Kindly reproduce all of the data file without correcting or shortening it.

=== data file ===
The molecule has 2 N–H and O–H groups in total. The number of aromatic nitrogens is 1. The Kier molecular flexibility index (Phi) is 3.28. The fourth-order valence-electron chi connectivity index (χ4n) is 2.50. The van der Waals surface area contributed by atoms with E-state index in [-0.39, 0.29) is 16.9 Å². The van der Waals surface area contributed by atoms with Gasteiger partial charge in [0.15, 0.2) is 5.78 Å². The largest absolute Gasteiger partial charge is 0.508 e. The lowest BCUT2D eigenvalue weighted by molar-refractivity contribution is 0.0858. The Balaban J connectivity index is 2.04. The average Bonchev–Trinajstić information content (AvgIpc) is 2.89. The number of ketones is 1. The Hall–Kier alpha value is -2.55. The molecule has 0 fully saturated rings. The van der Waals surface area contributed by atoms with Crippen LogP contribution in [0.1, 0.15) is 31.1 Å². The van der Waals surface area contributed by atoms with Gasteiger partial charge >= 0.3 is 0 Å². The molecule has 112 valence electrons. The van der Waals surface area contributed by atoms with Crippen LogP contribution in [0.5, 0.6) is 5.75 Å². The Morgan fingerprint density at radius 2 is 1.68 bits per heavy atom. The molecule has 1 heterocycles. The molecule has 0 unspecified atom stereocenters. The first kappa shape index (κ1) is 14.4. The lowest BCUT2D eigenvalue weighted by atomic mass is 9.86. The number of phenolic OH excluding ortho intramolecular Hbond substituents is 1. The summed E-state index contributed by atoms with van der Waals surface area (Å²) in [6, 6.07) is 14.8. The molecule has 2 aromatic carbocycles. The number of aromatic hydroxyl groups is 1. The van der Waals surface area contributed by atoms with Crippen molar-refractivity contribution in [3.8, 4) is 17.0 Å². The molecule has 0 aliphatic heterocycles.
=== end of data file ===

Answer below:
The molecule has 2 N–H and O–H groups in total. The number of aromatic nitrogens is 1. The Kier molecular flexibility index (Phi) is 3.28. The fourth-order valence-electron chi connectivity index (χ4n) is 2.50. The van der Waals surface area contributed by atoms with E-state index in [-0.39, 0.29) is 16.9 Å². The van der Waals surface area contributed by atoms with Gasteiger partial charge in [0.15, 0.2) is 5.78 Å². The largest absolute Gasteiger partial charge is 0.508 e. The lowest BCUT2D eigenvalue weighted by molar-refractivity contribution is 0.0858. The Balaban J connectivity index is 2.04. The average Bonchev–Trinajstić information content (AvgIpc) is 2.89. The number of ketones is 1. The Hall–Kier alpha value is -2.55. The molecule has 0 fully saturated rings. The van der Waals surface area contributed by atoms with Crippen LogP contribution in [0.1, 0.15) is 31.1 Å². The van der Waals surface area contributed by atoms with Gasteiger partial charge >= 0.3 is 0 Å². The molecule has 112 valence electrons. The van der Waals surface area contributed by atoms with Crippen LogP contribution in [0.5, 0.6) is 5.75 Å². The Morgan fingerprint density at radius 2 is 1.68 bits per heavy atom. The molecule has 1 heterocycles. The molecule has 0 unspecified atom stereocenters. The first kappa shape index (κ1) is 14.4. The lowest BCUT2D eigenvalue weighted by atomic mass is 9.86. The number of phenolic OH excluding ortho intramolecular Hbond substituents is 1. The summed E-state index contributed by atoms with van der Waals surface area (Å²) in [6, 6.07) is 14.8. The molecule has 2 aromatic carbocycles. The number of aromatic hydroxyl groups is 1. The van der Waals surface area contributed by atoms with Crippen molar-refractivity contribution in [3.8, 4) is 17.0 Å². The molecule has 0 aliphatic heterocycles.